“I left the probation (office) in ’95 and went to work for the Hill House, under Carl Redwood, (doing) youth fair chance case management,” Laing says. “But the whole time I was still doing The Village.” Laing’s experience working in the local probation office exposed him to some of the systemic challenges that he would ultimately work to dismantle later on in his career.

Cutting his teeth in the community programming space challenged Laing to think more and more about the resources available to organizations committed to advancing Black arts and culture in Black communities. He wrote his first grant to the Pennsylvania Council on the Arts to gain support for the work that The Village’s community work. The Council didn’t consider his community engagement, even with some culinary arts programming, as “art” proper—so they awarded the group a consultant, but no funding.

At this point, Laing had found his purpose—a life working to advocate for arts, education and culture in the Black communities of Pittsburgh. But it wasn’t until he learned the Afro-Brazilian practice of capoeira that all of his planning, organizing and ideas began to come together.

I really didn’t go into it for political reasons, I went to it for family reasons.

Justin Laing

A powerful martial arts practice with deep roots in the Diasporic traditions, capoeira is also an undeniable art with the kind of flashy performative potential that was undeniable in the context of the grants and funding world. 

By 1997, Laing left Hill House and focused on teaching capoeira and doing community work. He established Nego Gato Inc. – a capoeira-based programming nonprofit named after the legendary practitioner of the martial art form. He also began teaching capoeira at Miller African Center Academy in the Hill district.

As the work of Nego Gato grew, Laing began to focus more on engaging the funding sources critical to the financial support of non-profit organizational work.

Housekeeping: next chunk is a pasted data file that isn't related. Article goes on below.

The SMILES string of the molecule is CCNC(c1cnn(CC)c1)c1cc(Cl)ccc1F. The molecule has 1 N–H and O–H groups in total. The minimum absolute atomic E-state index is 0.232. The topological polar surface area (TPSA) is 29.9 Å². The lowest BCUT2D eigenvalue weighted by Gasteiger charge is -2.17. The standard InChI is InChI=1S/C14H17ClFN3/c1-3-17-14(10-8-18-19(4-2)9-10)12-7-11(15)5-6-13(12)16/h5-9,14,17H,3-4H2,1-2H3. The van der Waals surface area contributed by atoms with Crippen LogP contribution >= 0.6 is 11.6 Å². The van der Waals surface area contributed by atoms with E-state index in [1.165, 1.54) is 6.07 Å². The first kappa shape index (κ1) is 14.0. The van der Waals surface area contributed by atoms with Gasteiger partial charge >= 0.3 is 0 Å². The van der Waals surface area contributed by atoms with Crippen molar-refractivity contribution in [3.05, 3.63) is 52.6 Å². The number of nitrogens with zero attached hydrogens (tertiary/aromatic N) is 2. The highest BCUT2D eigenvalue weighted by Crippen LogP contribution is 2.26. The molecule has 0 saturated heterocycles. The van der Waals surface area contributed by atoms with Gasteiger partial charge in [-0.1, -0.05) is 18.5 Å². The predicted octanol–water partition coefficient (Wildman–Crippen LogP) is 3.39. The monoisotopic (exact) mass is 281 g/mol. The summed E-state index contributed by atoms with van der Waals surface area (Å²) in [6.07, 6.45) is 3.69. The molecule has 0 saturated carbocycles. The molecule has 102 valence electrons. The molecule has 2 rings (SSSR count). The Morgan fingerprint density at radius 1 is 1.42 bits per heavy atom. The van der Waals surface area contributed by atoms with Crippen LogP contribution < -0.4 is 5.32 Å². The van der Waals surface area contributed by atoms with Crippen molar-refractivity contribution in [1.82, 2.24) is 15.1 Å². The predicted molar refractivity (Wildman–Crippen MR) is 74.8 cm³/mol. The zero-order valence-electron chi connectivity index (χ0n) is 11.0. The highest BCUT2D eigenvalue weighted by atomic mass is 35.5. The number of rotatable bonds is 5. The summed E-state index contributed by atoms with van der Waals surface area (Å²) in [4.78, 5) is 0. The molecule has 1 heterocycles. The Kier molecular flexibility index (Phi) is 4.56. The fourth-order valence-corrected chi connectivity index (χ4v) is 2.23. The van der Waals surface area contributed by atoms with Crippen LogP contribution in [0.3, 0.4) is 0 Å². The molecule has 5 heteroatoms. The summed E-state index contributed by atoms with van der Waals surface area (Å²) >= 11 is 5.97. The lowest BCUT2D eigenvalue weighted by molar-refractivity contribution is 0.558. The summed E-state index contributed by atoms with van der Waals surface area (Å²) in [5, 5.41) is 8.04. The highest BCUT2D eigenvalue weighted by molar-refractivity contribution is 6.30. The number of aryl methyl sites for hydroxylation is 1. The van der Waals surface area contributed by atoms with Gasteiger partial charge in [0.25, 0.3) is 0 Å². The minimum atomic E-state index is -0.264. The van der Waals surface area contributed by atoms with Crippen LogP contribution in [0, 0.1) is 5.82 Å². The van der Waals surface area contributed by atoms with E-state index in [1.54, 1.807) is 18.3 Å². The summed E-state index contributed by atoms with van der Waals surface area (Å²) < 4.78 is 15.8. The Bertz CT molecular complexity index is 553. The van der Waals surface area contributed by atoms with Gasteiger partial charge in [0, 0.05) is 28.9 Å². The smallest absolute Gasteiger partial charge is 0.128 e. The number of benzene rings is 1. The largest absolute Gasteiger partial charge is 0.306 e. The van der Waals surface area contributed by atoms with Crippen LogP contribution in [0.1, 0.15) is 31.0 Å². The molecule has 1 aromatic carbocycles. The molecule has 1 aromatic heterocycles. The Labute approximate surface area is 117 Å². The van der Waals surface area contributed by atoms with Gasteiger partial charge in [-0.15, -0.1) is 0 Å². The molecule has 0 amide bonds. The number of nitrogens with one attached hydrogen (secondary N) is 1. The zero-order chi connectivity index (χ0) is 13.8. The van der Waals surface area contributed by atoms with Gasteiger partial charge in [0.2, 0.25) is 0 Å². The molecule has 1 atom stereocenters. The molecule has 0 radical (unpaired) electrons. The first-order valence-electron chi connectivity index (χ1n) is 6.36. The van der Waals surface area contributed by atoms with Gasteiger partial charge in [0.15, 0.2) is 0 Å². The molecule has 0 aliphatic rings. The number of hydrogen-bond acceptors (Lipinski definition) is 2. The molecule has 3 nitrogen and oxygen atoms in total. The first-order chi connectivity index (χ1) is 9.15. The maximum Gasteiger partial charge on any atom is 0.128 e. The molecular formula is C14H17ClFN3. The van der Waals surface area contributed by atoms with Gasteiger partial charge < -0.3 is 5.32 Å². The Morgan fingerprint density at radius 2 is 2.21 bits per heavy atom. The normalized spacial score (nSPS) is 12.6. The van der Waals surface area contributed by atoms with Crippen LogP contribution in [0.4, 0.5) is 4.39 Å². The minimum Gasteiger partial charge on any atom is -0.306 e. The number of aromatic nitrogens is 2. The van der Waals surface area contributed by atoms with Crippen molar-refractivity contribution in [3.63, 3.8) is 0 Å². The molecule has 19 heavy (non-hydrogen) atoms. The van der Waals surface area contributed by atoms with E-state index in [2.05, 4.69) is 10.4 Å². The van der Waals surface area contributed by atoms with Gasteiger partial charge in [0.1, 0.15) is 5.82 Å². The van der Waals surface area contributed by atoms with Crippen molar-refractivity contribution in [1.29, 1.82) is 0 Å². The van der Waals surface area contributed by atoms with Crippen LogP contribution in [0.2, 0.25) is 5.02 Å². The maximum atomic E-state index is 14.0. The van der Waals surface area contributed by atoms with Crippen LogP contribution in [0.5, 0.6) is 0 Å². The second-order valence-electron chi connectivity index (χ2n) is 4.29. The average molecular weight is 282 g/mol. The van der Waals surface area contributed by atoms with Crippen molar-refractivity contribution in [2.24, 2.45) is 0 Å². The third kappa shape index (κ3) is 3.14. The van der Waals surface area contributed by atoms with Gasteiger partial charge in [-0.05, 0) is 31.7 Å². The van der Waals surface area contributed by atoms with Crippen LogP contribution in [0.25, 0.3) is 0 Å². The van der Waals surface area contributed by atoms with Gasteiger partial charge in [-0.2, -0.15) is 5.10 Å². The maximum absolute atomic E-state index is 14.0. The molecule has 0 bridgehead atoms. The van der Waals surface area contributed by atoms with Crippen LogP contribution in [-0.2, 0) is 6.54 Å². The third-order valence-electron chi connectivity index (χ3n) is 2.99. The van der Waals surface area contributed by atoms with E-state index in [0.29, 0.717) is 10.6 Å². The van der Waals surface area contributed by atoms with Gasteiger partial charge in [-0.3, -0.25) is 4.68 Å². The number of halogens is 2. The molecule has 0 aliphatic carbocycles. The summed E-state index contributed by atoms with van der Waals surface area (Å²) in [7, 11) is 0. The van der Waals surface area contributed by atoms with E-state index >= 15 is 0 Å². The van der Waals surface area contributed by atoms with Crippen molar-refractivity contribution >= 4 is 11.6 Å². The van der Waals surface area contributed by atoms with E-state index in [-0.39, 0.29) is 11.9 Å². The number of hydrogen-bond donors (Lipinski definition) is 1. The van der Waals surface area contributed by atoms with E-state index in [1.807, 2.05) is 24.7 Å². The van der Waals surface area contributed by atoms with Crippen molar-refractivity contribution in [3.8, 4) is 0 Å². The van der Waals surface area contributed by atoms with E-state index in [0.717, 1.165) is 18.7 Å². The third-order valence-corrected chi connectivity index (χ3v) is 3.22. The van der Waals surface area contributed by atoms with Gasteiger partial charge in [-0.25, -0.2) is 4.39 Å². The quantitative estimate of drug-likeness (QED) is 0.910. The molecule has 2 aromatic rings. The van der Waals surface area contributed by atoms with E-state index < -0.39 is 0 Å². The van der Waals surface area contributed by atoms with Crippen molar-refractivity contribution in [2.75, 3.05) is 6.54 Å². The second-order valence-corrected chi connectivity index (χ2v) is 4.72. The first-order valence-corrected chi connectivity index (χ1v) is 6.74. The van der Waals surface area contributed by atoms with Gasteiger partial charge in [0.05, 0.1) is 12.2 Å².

“The real pathway to the [Heinz] Foundation,” he says, “was the writing of grants and meeting program officers,” he says.

Laing was hired as a program officer for the Heinz Foundation in 2006 and worked in the arts program sector there. His first goal was to shift the arts education funding towards Black cultural work. When asked if the prestigious predominately white funding institution knew whom they were bringing on board when they hired him, Laing chuckled.

“Money was everywhere,” he says. “When I walked around [for] the first time and I’m looking at the art on the wall and these pristine places and there’s a refrigerator full of Coke and there’s always coffee – [it was] way different than the nonprofit I built with Gato.”   

But Laing also knew from his education and from his practical experience in community arts organizing, that things don’t always happen as planned.

He continued his approach of research and practice. This led him to support culturally responsive pedagogy in local educational programming, but also revealed the challenges associated with the entire non-profit sector. 

“I’m working for a foundation and I’m forgetting the total cynicism of grant writing, grant seeking and giving,” Laing says.

Laing’s approach to ending white supremacy in philanthropy draws from his foundation in Black Studies and grassroots activism. Photo Credit: Dominick McDuffie

Laing continued the work through the foundation, but he also continued his own education. One major lesson that he learned as a program officer was actually a reminder of the indispensable value of organizing in the community. He decided to work with smaller groups of people to establish a habit of getting feedback from folks on the ground in the neighborhoods that the foundation served.  

These days, Laing is as thoughtful as ever and maybe more radical than he was in his leather medallion-wearing days. As the lead at Hillombo, which he founded as a catalyst for ending the business-as-usual approach in the nonprofit sector, Laing applies Black radical, Black feminist, and socialist approaches to “disrupt our participation in the nonprofit industrial complex’s systemic oppression.” 

To date, Hillombo’s vision has directly impacted philanthropic approaches across the United States, including through organizations he’s consulted in Pennsylvania, Arizona, New Jersey, Illinois, and Minnesota.   

Laing advises his clients (especially predominately white nonprofits and foundations) to center alternatives to systemic racism. These anti-racist approaches, he believes, result in more sustainable relationships between philanthropy the communities that they serve.

From outsiders looking in at his time at Heinz, this may seem like an abrupt departure from a successful career as a program officer. But for those who know Laing’s roots and his deliberate rootedness in Black radical traditions, his work at Hillombo is a return to form.